SaltWater Islanders for Timberedlands
c/o Laura Bienen
13337 108th Avenue SW
Vashon, Washington 98070
|Re: December 3, 1999 appeal of the November 4, 1999 denial by the Department of Natural Resources Forest Practices Board (the "Board") of that certain Petition for Adoption, Amendment, or Repeal of a State Administrative Rule, presented to the Board on May 14, 1997, filed by SaltWater Islanders for Timberedlands ("SWIFT"), seeking rulemaking related to saltwater islands (the "Petition")|
Pursuant to RCW 34.05.330(3), I have fully reviewed your appeal of the Petition and the relevant statues and regulations, and after careful consideration, hereby deny the appeal. Your letter did not state the reasons for your appeal other than your belief that the Board's action did not respond to your original proposal. The Board denied the Petition in good faith after substantial review and consideration, and did not abuse its discretion. The actions of the Board in denying the Petition are not such that intervention by the Governor is appropriate.
The Board divided the issues you presented into four categories. As the Board stated in its November 4, 1999 letter, the first three categories are being or will be addressed by the Board, or addressed by the Department of Natural Resources administratively. Accordingly, they do not pertain to your appeal.
The fourth category is the subject of your appeal. Requests in this area were officially denied because, in the Board's words, they were "outside of the Board's authority." I have reviewed your concerns and concur with the Board's decisions for the following reasons:
1. Forest fragmentation on islands. While forest fragmentation is not limited to island geography but is a statewide issue, the Board's rulemaking authority does not extend directly to this area. Forest fragmentation is a local government land use issue to be covered under the Growth Management Act and other authorities.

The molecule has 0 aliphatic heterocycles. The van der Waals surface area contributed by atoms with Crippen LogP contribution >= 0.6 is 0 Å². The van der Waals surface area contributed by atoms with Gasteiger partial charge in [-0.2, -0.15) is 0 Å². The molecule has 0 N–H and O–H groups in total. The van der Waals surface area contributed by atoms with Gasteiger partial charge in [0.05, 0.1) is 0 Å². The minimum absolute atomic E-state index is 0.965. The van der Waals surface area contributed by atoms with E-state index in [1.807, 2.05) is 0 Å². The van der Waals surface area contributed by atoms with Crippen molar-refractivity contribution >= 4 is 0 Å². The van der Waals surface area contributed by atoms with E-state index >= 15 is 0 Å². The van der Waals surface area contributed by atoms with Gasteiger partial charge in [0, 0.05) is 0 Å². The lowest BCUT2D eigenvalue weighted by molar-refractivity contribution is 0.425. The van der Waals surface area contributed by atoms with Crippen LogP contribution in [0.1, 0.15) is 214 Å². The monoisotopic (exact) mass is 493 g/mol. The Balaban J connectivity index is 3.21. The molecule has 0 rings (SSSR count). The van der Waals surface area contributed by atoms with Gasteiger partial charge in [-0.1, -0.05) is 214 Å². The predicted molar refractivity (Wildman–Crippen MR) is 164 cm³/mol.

2. Regulatory incentives to limit forest conversion. The Board has limited authority in this area to restrict conversion, and existing tools for that purpose are already in place. A more full regime of regulatory incentives is beyond the purview of the Board's authority and would require new state law or local government actions.
3. Compliance with the Shoreline Management Act. Local government, with state Department of Ecology oversight, has responsibility to ensure compliance with the Shoreline Management Act. The Board does not.
4. Problems with absentee ownership. State law allows absentee ownership and therefore the Board has no authority to apply forest practices regulations on that basis.
For these reasons, I have affirmed the Board's decision to deny rulemaking on these issues. Thank you for your obvious concern and extensive efforts to protect the ecology of our state.
|cc:||Dennis W. Cooper, Code Reviser|
|Tim Martin, Co-Chief Clerk, House of Representatives|
|Cindy Zehnder, Co-Chief Clerk, House of Representatives|
|Tony Cook, Secretary of the Senate|
|Amy F. Bell, Forest Practices Board|